In a February post on Drinking Food, Alexia Moyer opened with the observation that “Drink of all kinds populates Canadian Literature” and that writer Austin Clarke (via his mother) urges readers to line their stomachs with food before imbibing. Wise advice.
But there are other accompaniments to alcoholic beverages. How about words?
Let’s raise our glasses for a toast…
In The Rituals of Dinner, Margaret Visser notes that the act of toasting has an ancient past. Its meanings and rituals vary depending on the culture. Today, the true delights of toasting are mostly tied to the senses — taste, touch, smell, sight, and sound (257). Visser observes that when we mark an occasion with a toast, we bring people together:
“Clinking glasses—rapping them to call everyone present to attention, or tapping them together when toasting—has always given people pleasure. Clinking one glass against another is making contact, an action we perform precisely because we are not sharing one cup; in doing it we remind ourselves that the wine, now separated into glassfuls, is still one, and we reach out to each other even though we do not hand our glasses on” (258).
Clinking may delight the ears, but so do words, especially poetry.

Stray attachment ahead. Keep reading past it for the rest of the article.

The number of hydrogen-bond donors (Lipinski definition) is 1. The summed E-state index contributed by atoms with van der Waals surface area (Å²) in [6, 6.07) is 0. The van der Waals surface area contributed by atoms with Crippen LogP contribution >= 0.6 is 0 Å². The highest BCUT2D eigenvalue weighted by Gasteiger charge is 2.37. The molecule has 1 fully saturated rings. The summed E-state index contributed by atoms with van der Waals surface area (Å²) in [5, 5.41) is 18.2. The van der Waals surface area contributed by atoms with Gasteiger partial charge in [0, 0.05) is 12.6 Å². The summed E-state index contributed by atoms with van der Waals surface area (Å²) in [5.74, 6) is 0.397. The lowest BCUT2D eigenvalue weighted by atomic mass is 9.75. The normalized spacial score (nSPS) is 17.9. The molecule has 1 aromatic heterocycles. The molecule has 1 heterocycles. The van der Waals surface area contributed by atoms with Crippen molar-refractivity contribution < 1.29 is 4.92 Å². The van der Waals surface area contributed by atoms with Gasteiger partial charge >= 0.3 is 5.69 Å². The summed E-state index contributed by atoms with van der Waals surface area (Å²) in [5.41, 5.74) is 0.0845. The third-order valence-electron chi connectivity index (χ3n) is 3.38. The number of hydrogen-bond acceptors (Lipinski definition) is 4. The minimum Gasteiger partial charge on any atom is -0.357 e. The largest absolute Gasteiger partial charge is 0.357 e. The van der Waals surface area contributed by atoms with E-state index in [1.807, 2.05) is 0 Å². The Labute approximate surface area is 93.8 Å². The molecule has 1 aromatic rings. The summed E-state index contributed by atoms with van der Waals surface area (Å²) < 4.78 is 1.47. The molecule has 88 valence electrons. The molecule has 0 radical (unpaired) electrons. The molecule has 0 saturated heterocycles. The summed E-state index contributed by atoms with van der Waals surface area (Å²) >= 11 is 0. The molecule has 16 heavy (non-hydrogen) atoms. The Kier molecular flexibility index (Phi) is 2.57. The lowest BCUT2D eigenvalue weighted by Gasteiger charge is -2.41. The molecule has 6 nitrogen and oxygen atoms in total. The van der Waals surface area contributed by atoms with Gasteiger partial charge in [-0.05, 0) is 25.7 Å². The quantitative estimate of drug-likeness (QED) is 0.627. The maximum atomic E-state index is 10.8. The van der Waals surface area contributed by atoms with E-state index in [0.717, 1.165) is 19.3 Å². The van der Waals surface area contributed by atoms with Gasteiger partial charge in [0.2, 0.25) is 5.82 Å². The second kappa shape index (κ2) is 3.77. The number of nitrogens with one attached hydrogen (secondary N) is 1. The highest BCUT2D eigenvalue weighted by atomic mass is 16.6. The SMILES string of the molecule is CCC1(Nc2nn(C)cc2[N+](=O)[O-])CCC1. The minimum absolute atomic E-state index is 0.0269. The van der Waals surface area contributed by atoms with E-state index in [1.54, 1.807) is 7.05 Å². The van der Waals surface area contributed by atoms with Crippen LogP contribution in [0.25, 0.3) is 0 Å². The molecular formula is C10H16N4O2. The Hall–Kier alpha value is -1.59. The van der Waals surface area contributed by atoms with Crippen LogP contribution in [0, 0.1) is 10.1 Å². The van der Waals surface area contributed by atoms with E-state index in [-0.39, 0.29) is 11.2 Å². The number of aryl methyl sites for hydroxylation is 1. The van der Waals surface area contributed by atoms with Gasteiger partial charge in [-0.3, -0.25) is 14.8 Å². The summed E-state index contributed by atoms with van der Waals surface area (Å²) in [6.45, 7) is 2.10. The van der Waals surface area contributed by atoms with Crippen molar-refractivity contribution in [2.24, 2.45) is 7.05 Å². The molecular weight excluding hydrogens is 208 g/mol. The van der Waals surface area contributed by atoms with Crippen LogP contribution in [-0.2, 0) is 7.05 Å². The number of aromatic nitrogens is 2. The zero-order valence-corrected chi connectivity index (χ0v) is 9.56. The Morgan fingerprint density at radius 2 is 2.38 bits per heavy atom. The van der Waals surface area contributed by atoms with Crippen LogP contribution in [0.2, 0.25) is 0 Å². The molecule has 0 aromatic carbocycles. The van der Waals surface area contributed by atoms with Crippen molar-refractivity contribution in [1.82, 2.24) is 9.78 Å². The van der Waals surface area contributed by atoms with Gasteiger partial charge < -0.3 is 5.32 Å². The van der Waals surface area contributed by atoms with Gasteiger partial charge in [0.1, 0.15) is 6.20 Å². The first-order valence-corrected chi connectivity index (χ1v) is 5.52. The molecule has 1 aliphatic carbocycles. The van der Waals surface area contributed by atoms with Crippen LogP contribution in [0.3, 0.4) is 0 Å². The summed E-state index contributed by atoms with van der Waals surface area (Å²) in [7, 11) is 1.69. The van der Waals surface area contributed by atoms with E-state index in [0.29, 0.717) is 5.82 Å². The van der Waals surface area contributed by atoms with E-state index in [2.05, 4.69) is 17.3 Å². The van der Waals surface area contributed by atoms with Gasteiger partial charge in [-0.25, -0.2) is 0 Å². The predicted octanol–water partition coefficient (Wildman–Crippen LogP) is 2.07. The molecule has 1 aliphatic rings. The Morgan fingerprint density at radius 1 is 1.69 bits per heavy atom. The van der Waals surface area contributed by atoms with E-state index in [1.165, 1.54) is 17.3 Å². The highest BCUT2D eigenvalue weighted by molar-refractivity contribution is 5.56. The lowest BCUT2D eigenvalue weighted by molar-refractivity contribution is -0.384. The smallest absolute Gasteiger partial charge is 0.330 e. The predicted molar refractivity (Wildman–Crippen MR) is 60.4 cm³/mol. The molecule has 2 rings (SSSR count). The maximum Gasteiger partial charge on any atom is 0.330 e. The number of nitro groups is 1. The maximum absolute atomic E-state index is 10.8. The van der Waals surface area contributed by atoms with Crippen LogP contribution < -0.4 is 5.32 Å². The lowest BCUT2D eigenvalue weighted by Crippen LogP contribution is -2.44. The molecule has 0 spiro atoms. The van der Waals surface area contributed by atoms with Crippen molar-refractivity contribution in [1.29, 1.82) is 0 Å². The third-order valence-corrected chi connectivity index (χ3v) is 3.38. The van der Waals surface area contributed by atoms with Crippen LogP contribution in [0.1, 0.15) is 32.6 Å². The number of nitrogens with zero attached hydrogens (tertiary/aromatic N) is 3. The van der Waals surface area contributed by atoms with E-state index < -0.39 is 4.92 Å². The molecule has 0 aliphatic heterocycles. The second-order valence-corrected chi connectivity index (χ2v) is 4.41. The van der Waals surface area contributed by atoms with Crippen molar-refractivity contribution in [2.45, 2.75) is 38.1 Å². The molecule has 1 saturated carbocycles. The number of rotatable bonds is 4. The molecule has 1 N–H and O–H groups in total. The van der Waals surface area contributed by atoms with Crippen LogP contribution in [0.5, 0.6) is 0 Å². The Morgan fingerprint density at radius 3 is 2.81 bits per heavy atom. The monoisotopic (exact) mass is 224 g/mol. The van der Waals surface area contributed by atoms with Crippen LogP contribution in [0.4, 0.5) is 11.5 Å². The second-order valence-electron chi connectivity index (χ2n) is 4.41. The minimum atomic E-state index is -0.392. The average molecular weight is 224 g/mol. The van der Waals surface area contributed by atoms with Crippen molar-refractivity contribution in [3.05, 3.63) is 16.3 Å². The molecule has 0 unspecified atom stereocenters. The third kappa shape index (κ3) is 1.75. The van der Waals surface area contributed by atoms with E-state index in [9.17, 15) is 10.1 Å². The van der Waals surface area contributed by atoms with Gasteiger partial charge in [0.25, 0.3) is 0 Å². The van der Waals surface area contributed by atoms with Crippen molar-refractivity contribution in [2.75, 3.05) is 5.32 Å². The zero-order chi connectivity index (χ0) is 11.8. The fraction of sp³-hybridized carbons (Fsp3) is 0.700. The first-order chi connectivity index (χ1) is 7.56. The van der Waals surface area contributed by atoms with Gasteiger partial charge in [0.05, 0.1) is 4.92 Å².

Yesterday– April 6, 2016–was Vancouver’s 130th birthday. For the next 130 days, the City of Vancouver will be posting fun facts about the city. You can follow along on Twitter #Van130.
To mark this event, a poetic toast seemed in order by way of E. Pauline Johnson (Tekahionwake), who wrote the poem “A Toast” in 1903, praising her adopted western city as the “Queen of the Coast.”
Born in 1861 on the Six Nations Reserve (in Ontario), Johnson spent the last years of her life residing in Vancouver. She is famous for the collection of stories Legends of Vancouver (1911) that were inspired by Chief Joe Capilano of the Squamish Nation. When Johnson died in 1913, she was buried in Stanley Park not far from Siwash Rock.
The sing-song rhythm of Johnson’s “A Toast” expresses merriment and love for this coastal city. In Paddling Her Own Canoe, Carole Gerson and Veronica Strong-Boag comment that the poem’s joyfulness suggests that at the time, Johnson still had “hopes of a more inclusive nation” with respect to Canada’s treatment of the First Nations (215). “A Toast” blends the seemingly simple yet meaningful ritual of raising a glass with Johnson’s dreams for the future of Canadian society.
In the poem, Johnson selects a rare vintage wine, generously fills her cup “to the edge,” and toasts Vancouver’s health, youth, wealth, and future achievements.
So if you’re sipping a glass of wine this week, say a few words of poetry and toast Vancouver at 130.
Then here’s a Ho! Vancouver, in wine of the bonniest hue,
With a hand on my hip and the cup at my lip,
And a love in my life for you. (“A Toast”)
To read Johnson’s poem in its entirety, see Canadian Poetry.
Gerson, Carole, and Veronica Strong-Boag. Paddling Her Own Canoe: The Times and Texts of E. Pauline Johnson (Tekahionwake). Toronto: University of Toronto Press, 2000.
Johnson, E. Pauline. “A Toast.” Canadian Born. 1903. Canadian Poetry.
Visser, Margaret. The Rituals of Dinner. Toronto: HarperPerennial, 1992.
Text and Photos by Shelley Boyd